Load balancing strategies for distributed computer systems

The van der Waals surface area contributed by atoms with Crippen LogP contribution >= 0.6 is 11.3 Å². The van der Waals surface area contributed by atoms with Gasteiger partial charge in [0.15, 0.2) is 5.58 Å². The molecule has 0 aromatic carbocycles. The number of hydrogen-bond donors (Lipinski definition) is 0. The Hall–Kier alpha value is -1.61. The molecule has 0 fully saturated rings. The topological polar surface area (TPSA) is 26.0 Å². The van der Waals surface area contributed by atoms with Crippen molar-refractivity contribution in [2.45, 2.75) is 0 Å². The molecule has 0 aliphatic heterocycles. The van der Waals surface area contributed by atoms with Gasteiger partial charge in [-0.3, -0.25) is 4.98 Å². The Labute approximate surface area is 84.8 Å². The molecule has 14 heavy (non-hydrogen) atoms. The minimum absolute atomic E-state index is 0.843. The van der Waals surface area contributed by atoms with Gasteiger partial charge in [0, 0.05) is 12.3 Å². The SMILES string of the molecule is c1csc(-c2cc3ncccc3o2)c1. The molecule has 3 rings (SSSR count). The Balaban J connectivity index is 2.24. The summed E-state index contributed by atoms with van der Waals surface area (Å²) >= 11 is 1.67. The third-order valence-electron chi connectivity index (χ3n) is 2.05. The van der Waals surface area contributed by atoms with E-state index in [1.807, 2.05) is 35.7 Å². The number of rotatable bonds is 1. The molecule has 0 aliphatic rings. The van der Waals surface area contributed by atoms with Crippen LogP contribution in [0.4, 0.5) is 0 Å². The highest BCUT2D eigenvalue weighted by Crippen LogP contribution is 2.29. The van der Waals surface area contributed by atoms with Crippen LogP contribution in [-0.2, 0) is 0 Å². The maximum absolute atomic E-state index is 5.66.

The study investigates various load balancing strategies to improve the performance of distributed computer systems. A static task allocation and a number of dynamic load balancing algorithms are proposed, and their performances evaluated through simulations. First, in the case of static load balancing, the precedence constrained scheduling heuristic is defined to effectively allocate the task systems with high communication to computation ratios onto a given set of processors. Second, the dynamic load balancing algorithms are studied using a queueing theoretic model. For each algorithm, a different load index has been used to estimate the host loads. These estimates are utilized in simple task placement heuristics to determine the probabilities for transferring tasks between every two hosts in the system. The probabilities determined in this way are used to perform dynamic load balancing in a distributed computer system. Later, these probabilities are adjusted to include the effects of inter-host communication costs. Finally, network partitioning strategies are proposed to reduce the communication overhead of load balancing algorithms in a large distributed system environment. Several host-grouping strategies are suggested to improve the performance of load balancing algorithms. This is achieved by limiting the exchange of load information messages within smaller groups of hosts while restricting the transfer of tasks to long distance remote hosts which involve high communication costs. Effectiveness of the above-mentioned algorithms is evaluated by simulations. The model developed in this study for such simulations can be used in both static and dynamic load balancing environments.